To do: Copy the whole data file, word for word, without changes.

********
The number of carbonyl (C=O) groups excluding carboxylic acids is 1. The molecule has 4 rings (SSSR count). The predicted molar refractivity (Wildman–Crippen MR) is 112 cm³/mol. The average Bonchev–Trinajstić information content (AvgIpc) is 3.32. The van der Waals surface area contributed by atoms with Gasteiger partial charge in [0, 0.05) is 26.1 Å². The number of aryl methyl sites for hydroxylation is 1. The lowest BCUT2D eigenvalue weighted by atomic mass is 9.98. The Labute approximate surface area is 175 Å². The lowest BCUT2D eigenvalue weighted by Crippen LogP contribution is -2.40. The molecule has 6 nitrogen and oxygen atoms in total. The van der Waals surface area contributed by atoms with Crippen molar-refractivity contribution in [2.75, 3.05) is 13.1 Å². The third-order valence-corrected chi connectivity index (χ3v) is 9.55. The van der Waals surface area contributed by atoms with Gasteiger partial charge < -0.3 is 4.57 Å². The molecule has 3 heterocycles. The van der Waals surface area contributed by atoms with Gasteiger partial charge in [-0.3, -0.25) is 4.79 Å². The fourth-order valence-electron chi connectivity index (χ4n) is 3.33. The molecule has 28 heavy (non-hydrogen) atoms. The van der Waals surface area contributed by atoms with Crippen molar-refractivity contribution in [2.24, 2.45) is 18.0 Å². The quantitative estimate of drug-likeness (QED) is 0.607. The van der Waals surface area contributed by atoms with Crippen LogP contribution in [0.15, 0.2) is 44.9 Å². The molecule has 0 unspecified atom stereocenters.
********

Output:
The number of carbonyl (C=O) groups excluding carboxylic acids is 1. The molecule has 4 rings (SSSR count). The predicted molar refractivity (Wildman–Crippen MR) is 112 cm³/mol. The average Bonchev–Trinajstić information content (AvgIpc) is 3.32. The van der Waals surface area contributed by atoms with Gasteiger partial charge in [0, 0.05) is 26.1 Å². The number of aryl methyl sites for hydroxylation is 1. The lowest BCUT2D eigenvalue weighted by atomic mass is 9.98. The Labute approximate surface area is 175 Å². The lowest BCUT2D eigenvalue weighted by Crippen LogP contribution is -2.40. The molecule has 6 nitrogen and oxygen atoms in total. The van der Waals surface area contributed by atoms with Crippen molar-refractivity contribution in [2.75, 3.05) is 13.1 Å². The third-order valence-corrected chi connectivity index (χ3v) is 9.55. The van der Waals surface area contributed by atoms with Gasteiger partial charge < -0.3 is 4.57 Å². The molecule has 3 heterocycles. The van der Waals surface area contributed by atoms with Gasteiger partial charge in [-0.3, -0.25) is 4.79 Å². The fourth-order valence-electron chi connectivity index (χ4n) is 3.33. The molecule has 28 heavy (non-hydrogen) atoms. The van der Waals surface area contributed by atoms with Crippen molar-refractivity contribution in [2.24, 2.45) is 18.0 Å². The quantitative estimate of drug-likeness (QED) is 0.607. The van der Waals surface area contributed by atoms with Crippen LogP contribution in [0.15, 0.2) is 44.9 Å². The molecule has 0 unspecified atom stereocenters.